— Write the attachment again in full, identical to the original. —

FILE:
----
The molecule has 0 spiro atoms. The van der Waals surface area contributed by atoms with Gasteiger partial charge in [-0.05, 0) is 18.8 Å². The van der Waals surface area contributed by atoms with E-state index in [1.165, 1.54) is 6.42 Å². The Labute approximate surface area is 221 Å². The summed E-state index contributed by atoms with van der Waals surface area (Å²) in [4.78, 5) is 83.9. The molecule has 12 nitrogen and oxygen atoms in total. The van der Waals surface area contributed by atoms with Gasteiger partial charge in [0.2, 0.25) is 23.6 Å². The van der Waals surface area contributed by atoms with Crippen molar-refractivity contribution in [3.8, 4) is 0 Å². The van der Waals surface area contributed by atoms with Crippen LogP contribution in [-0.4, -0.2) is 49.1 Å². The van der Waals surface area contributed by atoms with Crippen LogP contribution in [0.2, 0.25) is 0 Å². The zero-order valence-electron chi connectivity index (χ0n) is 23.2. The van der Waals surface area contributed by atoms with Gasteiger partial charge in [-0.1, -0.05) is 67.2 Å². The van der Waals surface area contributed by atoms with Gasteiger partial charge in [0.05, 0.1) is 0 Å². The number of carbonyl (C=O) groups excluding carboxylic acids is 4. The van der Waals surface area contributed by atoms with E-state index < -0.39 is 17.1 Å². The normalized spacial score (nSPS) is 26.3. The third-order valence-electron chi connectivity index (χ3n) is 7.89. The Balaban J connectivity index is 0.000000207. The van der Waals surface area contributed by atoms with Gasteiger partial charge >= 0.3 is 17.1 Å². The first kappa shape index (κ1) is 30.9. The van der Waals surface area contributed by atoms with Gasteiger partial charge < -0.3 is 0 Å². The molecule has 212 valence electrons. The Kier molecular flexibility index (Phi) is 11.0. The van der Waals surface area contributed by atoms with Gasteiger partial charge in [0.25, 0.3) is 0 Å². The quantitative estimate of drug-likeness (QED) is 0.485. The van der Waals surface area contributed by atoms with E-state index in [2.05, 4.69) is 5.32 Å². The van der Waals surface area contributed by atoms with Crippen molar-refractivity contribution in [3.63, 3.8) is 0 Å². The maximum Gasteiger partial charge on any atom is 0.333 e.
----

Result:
The molecule has 0 spiro atoms. The van der Waals surface area contributed by atoms with Gasteiger partial charge in [-0.05, 0) is 18.8 Å². The van der Waals surface area contributed by atoms with E-state index in [1.165, 1.54) is 6.42 Å². The Labute approximate surface area is 221 Å². The summed E-state index contributed by atoms with van der Waals surface area (Å²) in [4.78, 5) is 83.9. The molecule has 12 nitrogen and oxygen atoms in total. The van der Waals surface area contributed by atoms with Gasteiger partial charge in [0.2, 0.25) is 23.6 Å². The van der Waals surface area contributed by atoms with Crippen molar-refractivity contribution in [3.8, 4) is 0 Å². The van der Waals surface area contributed by atoms with Crippen LogP contribution in [-0.4, -0.2) is 49.1 Å². The van der Waals surface area contributed by atoms with Crippen LogP contribution in [0.2, 0.25) is 0 Å². The zero-order valence-electron chi connectivity index (χ0n) is 23.2. The van der Waals surface area contributed by atoms with Gasteiger partial charge in [-0.1, -0.05) is 67.2 Å². The van der Waals surface area contributed by atoms with Gasteiger partial charge in [0.05, 0.1) is 0 Å². The number of carbonyl (C=O) groups excluding carboxylic acids is 4. The van der Waals surface area contributed by atoms with E-state index < -0.39 is 17.1 Å². The normalized spacial score (nSPS) is 26.3. The third-order valence-electron chi connectivity index (χ3n) is 7.89. The Balaban J connectivity index is 0.000000207. The van der Waals surface area contributed by atoms with Gasteiger partial charge >= 0.3 is 17.1 Å². The first kappa shape index (κ1) is 30.9. The van der Waals surface area contributed by atoms with Gasteiger partial charge < -0.3 is 0 Å². The molecule has 212 valence electrons. The Kier molecular flexibility index (Phi) is 11.0. The van der Waals surface area contributed by atoms with Gasteiger partial charge in [0.25, 0.3) is 0 Å². The quantitative estimate of drug-likeness (QED) is 0.485. The van der Waals surface area contributed by atoms with E-state index in [2.05, 4.69) is 5.32 Å². The van der Waals surface area contributed by atoms with Crippen molar-refractivity contribution in [3.63, 3.8) is 0 Å². The maximum Gasteiger partial charge on any atom is 0.333 e.